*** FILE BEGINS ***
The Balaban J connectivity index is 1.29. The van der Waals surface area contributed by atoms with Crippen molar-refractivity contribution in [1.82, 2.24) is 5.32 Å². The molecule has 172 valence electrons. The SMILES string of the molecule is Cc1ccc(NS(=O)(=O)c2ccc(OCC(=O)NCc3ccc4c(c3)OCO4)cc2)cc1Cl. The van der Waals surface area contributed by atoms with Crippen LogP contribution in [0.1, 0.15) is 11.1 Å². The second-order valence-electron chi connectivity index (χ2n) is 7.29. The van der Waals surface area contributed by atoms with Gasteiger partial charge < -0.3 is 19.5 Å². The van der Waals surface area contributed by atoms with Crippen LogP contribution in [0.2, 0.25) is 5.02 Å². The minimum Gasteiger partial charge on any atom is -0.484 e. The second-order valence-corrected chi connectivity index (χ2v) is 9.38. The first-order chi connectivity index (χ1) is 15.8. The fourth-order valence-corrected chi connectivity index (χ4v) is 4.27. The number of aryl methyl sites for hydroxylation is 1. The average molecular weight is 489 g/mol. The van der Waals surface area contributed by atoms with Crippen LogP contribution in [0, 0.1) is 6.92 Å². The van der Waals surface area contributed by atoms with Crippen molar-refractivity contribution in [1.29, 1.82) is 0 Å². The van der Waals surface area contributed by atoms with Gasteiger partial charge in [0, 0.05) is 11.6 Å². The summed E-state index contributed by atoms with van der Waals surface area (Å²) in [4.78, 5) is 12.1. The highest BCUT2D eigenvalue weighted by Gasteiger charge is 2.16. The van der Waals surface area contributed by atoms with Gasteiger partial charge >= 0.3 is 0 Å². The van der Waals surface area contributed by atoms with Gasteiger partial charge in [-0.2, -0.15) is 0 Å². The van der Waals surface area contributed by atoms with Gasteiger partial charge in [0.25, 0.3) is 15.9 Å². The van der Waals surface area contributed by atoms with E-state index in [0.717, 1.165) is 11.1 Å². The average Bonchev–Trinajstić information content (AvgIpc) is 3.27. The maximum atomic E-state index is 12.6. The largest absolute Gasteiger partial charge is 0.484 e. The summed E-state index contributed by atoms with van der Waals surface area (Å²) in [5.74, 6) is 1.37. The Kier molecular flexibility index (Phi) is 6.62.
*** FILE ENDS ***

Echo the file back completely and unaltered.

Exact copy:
The Balaban J connectivity index is 1.29. The van der Waals surface area contributed by atoms with Crippen molar-refractivity contribution in [1.82, 2.24) is 5.32 Å². The molecule has 172 valence electrons. The SMILES string of the molecule is Cc1ccc(NS(=O)(=O)c2ccc(OCC(=O)NCc3ccc4c(c3)OCO4)cc2)cc1Cl. The van der Waals surface area contributed by atoms with Crippen LogP contribution in [0.1, 0.15) is 11.1 Å². The second-order valence-electron chi connectivity index (χ2n) is 7.29. The van der Waals surface area contributed by atoms with Gasteiger partial charge < -0.3 is 19.5 Å². The van der Waals surface area contributed by atoms with Crippen LogP contribution in [0.2, 0.25) is 5.02 Å². The minimum Gasteiger partial charge on any atom is -0.484 e. The second-order valence-corrected chi connectivity index (χ2v) is 9.38. The first-order chi connectivity index (χ1) is 15.8. The fourth-order valence-corrected chi connectivity index (χ4v) is 4.27. The number of aryl methyl sites for hydroxylation is 1. The average molecular weight is 489 g/mol. The van der Waals surface area contributed by atoms with Crippen LogP contribution in [0, 0.1) is 6.92 Å². The van der Waals surface area contributed by atoms with Crippen molar-refractivity contribution in [1.29, 1.82) is 0 Å². The van der Waals surface area contributed by atoms with Gasteiger partial charge in [0, 0.05) is 11.6 Å². The summed E-state index contributed by atoms with van der Waals surface area (Å²) in [4.78, 5) is 12.1. The highest BCUT2D eigenvalue weighted by Gasteiger charge is 2.16. The van der Waals surface area contributed by atoms with Gasteiger partial charge >= 0.3 is 0 Å². The van der Waals surface area contributed by atoms with Gasteiger partial charge in [-0.2, -0.15) is 0 Å². The van der Waals surface area contributed by atoms with Gasteiger partial charge in [0.25, 0.3) is 15.9 Å². The van der Waals surface area contributed by atoms with E-state index in [0.717, 1.165) is 11.1 Å². The average Bonchev–Trinajstić information content (AvgIpc) is 3.27. The maximum atomic E-state index is 12.6. The largest absolute Gasteiger partial charge is 0.484 e. The summed E-state index contributed by atoms with van der Waals surface area (Å²) in [5.74, 6) is 1.37. The Kier molecular flexibility index (Phi) is 6.62.